The main event in the design is the three-story void above the central patio. This intriguing element “takes the form drawn by the light,” Manuel explains. By alternating glazed, floor-to-ceiling openings and solid walls around this void, the architect emphasized the sculptural quality of the cut, carefully shaping the negative space as it descends from the south-facing roof opening. On the main level, an outdoor deck made of saw-cut granite planks faces the view and overlooks a square opening to the patio on the lower level, which is adorned by a potted lemon tree.

In one of the design’s several quirks — places where the architects allow the logic of form to trump functional convenience — the deck is separated from the living area level by an uncomfortably large step, making a fluid link with indoor/outdoor living awkward. This is a consequence, it turns out, of the architects’ effort to hide the edge of the floor slab behind a floor-to-ceiling sheet of glass bridging the lower level of the void on its north side, a strategy that affects areas around the patio in a too-scrupulous respect for precision. In addition, the large size of the patio cuts into the living spaces. There is no room for armchairs or a coffee table around the long sofa, which looks out to the castle on one end and at a wall cabinet hiding the television on the other.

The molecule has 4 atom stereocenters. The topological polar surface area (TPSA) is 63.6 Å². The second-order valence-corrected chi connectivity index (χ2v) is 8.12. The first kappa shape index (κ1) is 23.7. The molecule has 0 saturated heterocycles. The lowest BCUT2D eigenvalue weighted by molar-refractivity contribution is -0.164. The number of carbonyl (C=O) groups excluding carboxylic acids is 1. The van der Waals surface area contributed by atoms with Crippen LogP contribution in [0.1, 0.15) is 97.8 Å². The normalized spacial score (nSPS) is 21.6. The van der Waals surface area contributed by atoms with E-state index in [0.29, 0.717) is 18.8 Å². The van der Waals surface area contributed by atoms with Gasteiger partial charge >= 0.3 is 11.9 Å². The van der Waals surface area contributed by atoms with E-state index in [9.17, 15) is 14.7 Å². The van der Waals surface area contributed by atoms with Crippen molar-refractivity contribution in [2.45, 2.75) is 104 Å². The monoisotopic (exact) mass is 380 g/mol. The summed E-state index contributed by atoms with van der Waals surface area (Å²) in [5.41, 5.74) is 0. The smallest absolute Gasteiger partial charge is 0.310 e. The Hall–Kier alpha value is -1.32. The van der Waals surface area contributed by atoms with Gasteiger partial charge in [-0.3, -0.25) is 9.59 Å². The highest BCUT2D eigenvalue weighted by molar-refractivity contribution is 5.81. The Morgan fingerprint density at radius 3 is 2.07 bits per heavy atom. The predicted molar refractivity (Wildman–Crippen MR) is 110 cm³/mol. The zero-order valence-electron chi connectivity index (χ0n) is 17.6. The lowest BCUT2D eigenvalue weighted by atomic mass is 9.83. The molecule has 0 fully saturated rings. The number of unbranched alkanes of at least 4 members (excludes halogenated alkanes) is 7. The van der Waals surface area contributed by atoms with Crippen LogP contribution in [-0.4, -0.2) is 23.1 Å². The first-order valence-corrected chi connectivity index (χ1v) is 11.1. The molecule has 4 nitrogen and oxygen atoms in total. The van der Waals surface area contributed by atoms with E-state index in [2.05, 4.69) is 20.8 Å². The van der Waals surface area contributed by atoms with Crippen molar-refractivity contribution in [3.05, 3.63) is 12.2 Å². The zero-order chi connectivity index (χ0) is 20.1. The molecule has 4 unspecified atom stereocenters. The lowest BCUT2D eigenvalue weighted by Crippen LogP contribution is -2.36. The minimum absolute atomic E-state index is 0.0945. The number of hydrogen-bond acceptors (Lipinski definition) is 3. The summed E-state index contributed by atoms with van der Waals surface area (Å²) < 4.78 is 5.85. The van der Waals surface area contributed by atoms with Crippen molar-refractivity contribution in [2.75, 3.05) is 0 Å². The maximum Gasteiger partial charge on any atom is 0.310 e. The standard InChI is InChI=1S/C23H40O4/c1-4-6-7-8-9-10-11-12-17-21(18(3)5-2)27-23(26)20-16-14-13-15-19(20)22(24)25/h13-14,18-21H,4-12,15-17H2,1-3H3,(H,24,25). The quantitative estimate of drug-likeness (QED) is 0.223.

Manuel explains that the unconventional roof finish of painted plaster was made possible by modern waterproofing systems, and says it will require no more maintenance than the stucco-finished concrete walls — just periodic painting. For a “real problem,” he points to the unprotected courtyards cut out of the lawn, especially since the couple has a young child. He is planning to install a nearly invisible safety net over the openings. How about a glass balustrade or a hedge? “That would be horrible!” he replies.

The house is well crafted throughout, with elegant window frames of solid aluminum made in Switzerland, floors and stairs of local pine in wide strips up to 8 feet long, lacquered built-in closets and cabinets, and bathroom floors of Lioz, a rare Portuguese limestone. The client is building the architect’s custom-designed furniture as funds become available. A handsome dining table and the long sofa are in place, but for now the couple’s mattress rests on their bedroom floor.

The Aires Mateus brothers graduated from the Lisbon School of Architecture in the late 1980s, and apprenticed with Gonçalo Byrne. With its hidden, excavated spaces and labyrinthine plans, the Leiria house brings to mind the Casa Das Mudas Museum in Madeira by Paulo David, another Byrne disciple [RECORD, May 2007, page 192]. And in its mixture of archetype and sculptural form, it distills the spirit of Aldo Rossi’s evocative visions with a fine, minimalist precision.

Gross square footage: 3,200 sq. ft.

Date of construction: 2008 – 2010